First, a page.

Low fuel prices don’t mean cheap flights

Winnipeg Free Press - Section F - - TRAVEL - RON PRADINUK

GAS, gaso­line and steam. Such is the na­ture of the range of ques­tions ad­dressed in to­day’s col­umn.

Ques­tion: With oil prices lower than they have been in years, isn’t it time air­lines ended their ridicu­lous fuel charges and low­ered fly­ing costs across the board?

An­swer: Air­line prof­its were al­ready back on track even be­fore the most re­cent slide in oil prices. So it would seem a log­i­cal as­sump­tion that trav­ellers across the air­line spec­trum would be­gin to see some sig­nif­i­cant price shifts.

Cana­dian air­lines ar­gue fuel sur­charges for over­seas flight are nec­es­sary to some­how re­main com­pet­i­tive with air­lines based in the United States.

Given the fact var­i­ous fees and taxes levied against air­lines in the U.S. are much lower, there may be some va­lid­ity to the ar­gu­ment. How­ever, in­dus­try an­a­lysts also rec­og­nize th­ese ex­tras have been profit-driven as well.

While the In­ter­na­tional Air Trans­port As­so­ci­a­tion (IATA), the cosy club the ma­jor air play­ers of the world be­long to, projects lower fares are likely over the next cou­ple of months, do­mes­tic car­ri­ers sug­gest the Cana­dian re­al­i­ties are dif­fer­ent than those south of the bor­der in another way.

Their counter-ar­gu­ment is based on the value of the fall­ing Cana­dian dol­lar against the Amer­i­can green­back, com­pared with the sav­ings ac­quired with the fall in oil prices.

Air Canada es­ti­mates that for ev­ery $1 drop in oil prices, the company po­ten­tially saves $26 mil­lion in fuel costs.

Off­set­ting that is the neg­a­tive im­pact of our fall­ing dol­lar. Canada’s air­lines buy their fuel based on U.S. cur­rency val­ues. Since our dol­lar be­gan los­ing value early last year, its buy­ing power has de­creased by more than four per cent.

Air Canada say ev­ery one cent drop in the value of the Cana­dian dol­lar af­fects pre-tax prof­its to the tune of $48 mil­lion.

It will take a bet­ter math­e­ma­ti­cian than my­self to cal­cu­late where fig­ures lie and liars fig­ure, but th­ese are the ra­tio­nales be­ing made th­ese days.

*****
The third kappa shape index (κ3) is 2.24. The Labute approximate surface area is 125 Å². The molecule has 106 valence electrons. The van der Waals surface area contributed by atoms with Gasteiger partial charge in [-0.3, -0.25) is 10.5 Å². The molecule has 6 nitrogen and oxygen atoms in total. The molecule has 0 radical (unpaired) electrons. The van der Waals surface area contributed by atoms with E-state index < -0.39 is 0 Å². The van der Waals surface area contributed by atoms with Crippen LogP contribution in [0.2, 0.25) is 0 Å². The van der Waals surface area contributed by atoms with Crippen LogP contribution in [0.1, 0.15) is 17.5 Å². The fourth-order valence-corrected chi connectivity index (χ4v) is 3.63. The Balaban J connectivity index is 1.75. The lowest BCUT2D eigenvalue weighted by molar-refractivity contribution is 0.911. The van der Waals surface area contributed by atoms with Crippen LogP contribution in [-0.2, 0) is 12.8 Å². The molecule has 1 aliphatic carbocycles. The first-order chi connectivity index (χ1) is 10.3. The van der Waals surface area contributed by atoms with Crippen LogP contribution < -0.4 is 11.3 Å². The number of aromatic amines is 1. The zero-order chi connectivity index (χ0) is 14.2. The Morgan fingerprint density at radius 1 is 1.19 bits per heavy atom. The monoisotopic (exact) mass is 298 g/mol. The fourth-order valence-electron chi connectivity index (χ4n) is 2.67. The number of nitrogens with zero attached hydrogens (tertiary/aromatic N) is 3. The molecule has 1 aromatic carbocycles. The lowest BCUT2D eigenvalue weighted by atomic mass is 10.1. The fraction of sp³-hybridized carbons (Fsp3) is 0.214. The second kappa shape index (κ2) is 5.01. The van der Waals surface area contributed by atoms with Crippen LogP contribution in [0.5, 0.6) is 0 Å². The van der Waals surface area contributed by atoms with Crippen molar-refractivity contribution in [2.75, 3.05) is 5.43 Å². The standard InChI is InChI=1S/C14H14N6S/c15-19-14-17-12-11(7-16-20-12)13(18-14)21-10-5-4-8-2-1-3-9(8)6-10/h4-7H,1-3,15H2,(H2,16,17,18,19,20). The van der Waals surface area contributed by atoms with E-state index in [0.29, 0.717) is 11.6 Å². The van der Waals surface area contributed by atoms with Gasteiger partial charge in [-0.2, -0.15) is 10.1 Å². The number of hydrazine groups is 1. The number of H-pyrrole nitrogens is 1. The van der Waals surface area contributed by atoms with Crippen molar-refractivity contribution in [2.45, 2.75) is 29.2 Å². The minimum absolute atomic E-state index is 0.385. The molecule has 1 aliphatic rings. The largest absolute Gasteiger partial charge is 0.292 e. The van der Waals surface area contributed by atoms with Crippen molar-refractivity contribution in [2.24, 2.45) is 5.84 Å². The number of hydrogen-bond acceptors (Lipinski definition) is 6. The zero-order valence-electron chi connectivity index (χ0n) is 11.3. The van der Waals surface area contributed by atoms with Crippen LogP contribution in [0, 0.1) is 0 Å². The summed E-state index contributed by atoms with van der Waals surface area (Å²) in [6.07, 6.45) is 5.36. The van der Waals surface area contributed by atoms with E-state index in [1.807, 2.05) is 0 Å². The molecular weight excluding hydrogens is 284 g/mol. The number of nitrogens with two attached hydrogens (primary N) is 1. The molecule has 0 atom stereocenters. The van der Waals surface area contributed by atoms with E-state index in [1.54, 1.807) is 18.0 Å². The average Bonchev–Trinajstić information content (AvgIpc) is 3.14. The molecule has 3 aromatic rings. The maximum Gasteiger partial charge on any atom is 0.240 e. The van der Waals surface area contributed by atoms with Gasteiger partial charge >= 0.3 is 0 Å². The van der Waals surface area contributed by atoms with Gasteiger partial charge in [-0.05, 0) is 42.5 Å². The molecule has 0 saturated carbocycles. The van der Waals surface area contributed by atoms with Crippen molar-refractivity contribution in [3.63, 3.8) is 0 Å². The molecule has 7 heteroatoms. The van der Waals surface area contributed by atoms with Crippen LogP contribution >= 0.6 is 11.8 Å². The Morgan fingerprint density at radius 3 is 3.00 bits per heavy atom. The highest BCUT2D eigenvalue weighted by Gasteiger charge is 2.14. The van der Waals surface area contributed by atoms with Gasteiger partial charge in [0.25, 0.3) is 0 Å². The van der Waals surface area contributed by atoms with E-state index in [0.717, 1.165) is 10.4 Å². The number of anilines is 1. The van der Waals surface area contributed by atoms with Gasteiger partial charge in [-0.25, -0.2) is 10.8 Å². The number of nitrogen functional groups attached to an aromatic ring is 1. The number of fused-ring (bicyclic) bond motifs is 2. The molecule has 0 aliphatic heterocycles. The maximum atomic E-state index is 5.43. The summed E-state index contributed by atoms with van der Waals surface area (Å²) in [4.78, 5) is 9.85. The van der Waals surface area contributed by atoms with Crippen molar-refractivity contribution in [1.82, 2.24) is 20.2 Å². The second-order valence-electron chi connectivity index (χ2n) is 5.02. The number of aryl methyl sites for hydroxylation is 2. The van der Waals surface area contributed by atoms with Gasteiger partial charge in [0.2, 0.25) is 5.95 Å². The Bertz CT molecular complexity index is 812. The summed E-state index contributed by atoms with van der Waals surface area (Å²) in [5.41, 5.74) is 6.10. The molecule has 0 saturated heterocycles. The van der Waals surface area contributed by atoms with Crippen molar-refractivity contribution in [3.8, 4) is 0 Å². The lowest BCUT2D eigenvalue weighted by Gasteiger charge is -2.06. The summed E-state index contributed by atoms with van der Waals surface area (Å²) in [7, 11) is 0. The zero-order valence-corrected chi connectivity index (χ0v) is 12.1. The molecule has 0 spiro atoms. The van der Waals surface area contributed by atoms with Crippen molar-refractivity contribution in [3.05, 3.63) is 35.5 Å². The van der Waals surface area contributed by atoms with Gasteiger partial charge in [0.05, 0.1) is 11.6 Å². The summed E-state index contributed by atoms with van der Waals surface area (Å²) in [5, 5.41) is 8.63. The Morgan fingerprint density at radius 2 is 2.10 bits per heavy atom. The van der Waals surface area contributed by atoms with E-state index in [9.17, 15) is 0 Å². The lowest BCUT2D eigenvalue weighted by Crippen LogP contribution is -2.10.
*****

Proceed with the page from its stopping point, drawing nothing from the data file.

While the real bal­anc­ing point may be ar­guable, what is not in ques­tion is the con­sumer ex­pec­ta­tion re­lat­ing to daily me­dia re­ports about fall­ing oil prices.

Another fly in the prover­bial oint­ment is up­com­ing union ne­go­ti­a­tions at Air Canada. While the air­line re­cently achieved a sta­ble, long-term agree­ment with its pi­lot’s union, on the near hori­zon, the air­line’s big­gest union will be at the bar­gain­ing ta­ble ask­ing for a lot more.

Uni­for rep­re­sents the ap­prox­i­mately 4,000 front-line em­ploy­ees of the air­line, in­clud­ing ticket and gate agents and oth­ers who deal di­rectly with the pub­lic. They took some heavy hits dur­ing the dark­est days of Air Canada’s bank­ruptcy pro­tec­tion ne­go­ti­a­tions a decade ago.

The union sees this as payback time, ar­gu­ing salary ranges be­tween $23,000 and $43,000 an­nu­ally are sim­ply too low for the work they do.

Th­ese dis­cus­sions will start to get se­ri­ous later this month. And with profit pro­jec­tions for the air­line as rosy as they have ever been, this se­ries of ne­go­ti­a­tions has the po­ten­tial of go­ing off the rails quickly.

Ques­tion: River cruise lines seem to op­er­ate in most of the rivers of the

How­ever limited, their cruises — tar­geted mostly to se­niors — are mod­er­ately priced and pro­vide pas­sen­gers with ex­cel­lent ex­pe­ri­ences through Canada’s most his­toric re­gions.

Ques­tion: This is a crazy ques­tion, which may come more from my imag­i­na­tion than any­thing, for all I know. When­ever I am on a com­mer­cial flight, I find I am very bloated and gaseous. I am the guy mak­ing sev­eral trips to the wash­room dur­ing the flight. Is there any change that takes place in a per­son’s body that would bring this on dur­ing air travel?

An­swer: There may be silent sighs of re­lief as I an­swer in the af­fir­ma­tive to this del­i­cate ques­tion.

Ev­ery­one has the biological need to ex­pel gas cre­ated by foods that are not fully ab­sorbed by our sys­tems. They are usu­ally con­verted to hy­dro­gen, ni­tro­gen and car­bon diox­ide.

My re­search tells me most of us ex­pel ap­prox­i­mately a litre of gas on a daily ba­sis. How­ever, when we are fly­ing at 30,000 feet, the gases inside us ex­pand by almost a third, caus­ing bloat­ing and sig­nalling us to ad­dress the is­sue.

This may ex­plain why there of­ten are long line­ups for air­plane wash­rooms, on lengthy flights in par­tic­u­lar.

For­ward your travel ques­tions to askjour­neys@jour­neystravel.com. Ron Pradinuk is pres­i­dent of Jour­neys Travel & Leisure Su­per­Centre and can be heard

Sun­days at noon on CJOB. Pre­vi­ous col­umns and tips can be found on www. jour­neystrav­el­gear.com. Read Ron’s travel blog at www.that­trav­el­guy.ca.

RON PRADINUK / WIN­NIPEG FREE PRESS

St. Lawrence Cruise Lines of­fer Cana­dian river cruises that in­clude his­toric Que­bec City.

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